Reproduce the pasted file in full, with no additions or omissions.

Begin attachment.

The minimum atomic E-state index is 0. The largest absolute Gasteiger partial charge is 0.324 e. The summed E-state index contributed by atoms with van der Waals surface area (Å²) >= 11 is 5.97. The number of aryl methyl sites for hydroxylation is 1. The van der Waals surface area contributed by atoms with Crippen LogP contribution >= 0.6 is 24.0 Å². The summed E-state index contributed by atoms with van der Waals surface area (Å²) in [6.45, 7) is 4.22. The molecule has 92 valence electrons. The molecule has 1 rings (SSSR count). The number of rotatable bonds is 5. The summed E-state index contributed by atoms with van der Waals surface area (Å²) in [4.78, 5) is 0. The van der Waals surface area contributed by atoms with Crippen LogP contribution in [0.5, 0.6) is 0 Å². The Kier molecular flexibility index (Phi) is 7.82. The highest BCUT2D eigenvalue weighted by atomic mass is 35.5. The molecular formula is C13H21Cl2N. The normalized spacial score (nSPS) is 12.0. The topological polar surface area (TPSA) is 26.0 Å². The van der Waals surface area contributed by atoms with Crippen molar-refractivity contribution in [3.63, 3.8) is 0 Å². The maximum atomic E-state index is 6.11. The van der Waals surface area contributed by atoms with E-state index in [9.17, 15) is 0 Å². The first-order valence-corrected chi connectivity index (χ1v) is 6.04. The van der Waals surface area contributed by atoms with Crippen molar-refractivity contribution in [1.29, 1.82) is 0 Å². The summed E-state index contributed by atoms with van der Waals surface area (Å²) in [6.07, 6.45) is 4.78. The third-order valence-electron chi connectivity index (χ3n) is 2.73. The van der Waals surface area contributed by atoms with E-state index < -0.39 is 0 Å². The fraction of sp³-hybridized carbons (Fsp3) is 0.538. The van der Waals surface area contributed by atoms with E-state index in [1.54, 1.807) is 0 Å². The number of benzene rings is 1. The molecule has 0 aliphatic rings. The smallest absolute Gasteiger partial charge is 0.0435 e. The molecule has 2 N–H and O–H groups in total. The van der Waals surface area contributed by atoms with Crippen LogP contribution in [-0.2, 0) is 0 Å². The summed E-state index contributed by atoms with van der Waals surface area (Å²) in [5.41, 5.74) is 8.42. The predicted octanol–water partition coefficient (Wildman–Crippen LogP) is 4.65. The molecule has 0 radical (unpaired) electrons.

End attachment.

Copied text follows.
The minimum atomic E-state index is 0. The largest absolute Gasteiger partial charge is 0.324 e. The summed E-state index contributed by atoms with van der Waals surface area (Å²) >= 11 is 5.97. The number of aryl methyl sites for hydroxylation is 1. The van der Waals surface area contributed by atoms with Crippen LogP contribution >= 0.6 is 24.0 Å². The summed E-state index contributed by atoms with van der Waals surface area (Å²) in [6.45, 7) is 4.22. The molecule has 92 valence electrons. The molecule has 1 rings (SSSR count). The number of rotatable bonds is 5. The summed E-state index contributed by atoms with van der Waals surface area (Å²) in [4.78, 5) is 0. The van der Waals surface area contributed by atoms with Crippen LogP contribution in [0.5, 0.6) is 0 Å². The Kier molecular flexibility index (Phi) is 7.82. The highest BCUT2D eigenvalue weighted by atomic mass is 35.5. The molecular formula is C13H21Cl2N. The normalized spacial score (nSPS) is 12.0. The topological polar surface area (TPSA) is 26.0 Å². The van der Waals surface area contributed by atoms with Crippen molar-refractivity contribution in [3.63, 3.8) is 0 Å². The maximum atomic E-state index is 6.11. The van der Waals surface area contributed by atoms with E-state index in [9.17, 15) is 0 Å². The first-order valence-corrected chi connectivity index (χ1v) is 6.04. The van der Waals surface area contributed by atoms with Crippen molar-refractivity contribution in [1.29, 1.82) is 0 Å². The summed E-state index contributed by atoms with van der Waals surface area (Å²) in [6.07, 6.45) is 4.78. The third-order valence-electron chi connectivity index (χ3n) is 2.73. The van der Waals surface area contributed by atoms with E-state index < -0.39 is 0 Å². The fraction of sp³-hybridized carbons (Fsp3) is 0.538. The van der Waals surface area contributed by atoms with E-state index in [1.54, 1.807) is 0 Å². The number of benzene rings is 1. The molecule has 0 aliphatic rings. The smallest absolute Gasteiger partial charge is 0.0435 e. The molecule has 2 N–H and O–H groups in total. The van der Waals surface area contributed by atoms with Crippen LogP contribution in [-0.2, 0) is 0 Å². The summed E-state index contributed by atoms with van der Waals surface area (Å²) in [5.41, 5.74) is 8.42. The predicted octanol–water partition coefficient (Wildman–Crippen LogP) is 4.65. The molecule has 0 radical (unpaired) electrons.